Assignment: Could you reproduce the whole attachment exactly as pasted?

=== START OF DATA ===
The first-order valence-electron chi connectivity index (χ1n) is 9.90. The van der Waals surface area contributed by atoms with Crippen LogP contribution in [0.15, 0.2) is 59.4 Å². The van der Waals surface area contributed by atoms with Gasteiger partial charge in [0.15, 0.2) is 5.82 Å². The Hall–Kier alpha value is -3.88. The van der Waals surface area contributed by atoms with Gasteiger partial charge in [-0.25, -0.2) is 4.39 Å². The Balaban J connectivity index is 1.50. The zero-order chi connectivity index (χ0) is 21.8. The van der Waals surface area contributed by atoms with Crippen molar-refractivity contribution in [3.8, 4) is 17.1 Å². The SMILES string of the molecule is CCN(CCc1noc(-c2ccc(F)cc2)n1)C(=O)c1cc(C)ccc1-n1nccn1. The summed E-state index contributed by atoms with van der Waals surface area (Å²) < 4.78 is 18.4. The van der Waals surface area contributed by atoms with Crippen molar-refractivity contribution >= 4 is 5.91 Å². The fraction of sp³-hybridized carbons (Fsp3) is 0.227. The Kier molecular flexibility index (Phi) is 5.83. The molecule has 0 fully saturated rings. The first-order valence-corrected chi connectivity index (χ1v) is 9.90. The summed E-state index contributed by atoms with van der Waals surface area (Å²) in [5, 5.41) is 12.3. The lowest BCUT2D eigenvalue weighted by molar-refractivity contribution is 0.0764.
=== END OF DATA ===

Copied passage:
The first-order valence-electron chi connectivity index (χ1n) is 9.90. The van der Waals surface area contributed by atoms with Crippen LogP contribution in [0.15, 0.2) is 59.4 Å². The van der Waals surface area contributed by atoms with Gasteiger partial charge in [0.15, 0.2) is 5.82 Å². The Hall–Kier alpha value is -3.88. The van der Waals surface area contributed by atoms with Gasteiger partial charge in [-0.25, -0.2) is 4.39 Å². The Balaban J connectivity index is 1.50. The zero-order chi connectivity index (χ0) is 21.8. The van der Waals surface area contributed by atoms with Crippen molar-refractivity contribution in [3.8, 4) is 17.1 Å². The SMILES string of the molecule is CCN(CCc1noc(-c2ccc(F)cc2)n1)C(=O)c1cc(C)ccc1-n1nccn1. The summed E-state index contributed by atoms with van der Waals surface area (Å²) < 4.78 is 18.4. The van der Waals surface area contributed by atoms with Crippen molar-refractivity contribution >= 4 is 5.91 Å². The fraction of sp³-hybridized carbons (Fsp3) is 0.227. The Kier molecular flexibility index (Phi) is 5.83. The molecule has 0 fully saturated rings. The first-order valence-corrected chi connectivity index (χ1v) is 9.90. The summed E-state index contributed by atoms with van der Waals surface area (Å²) in [5, 5.41) is 12.3. The lowest BCUT2D eigenvalue weighted by molar-refractivity contribution is 0.0764.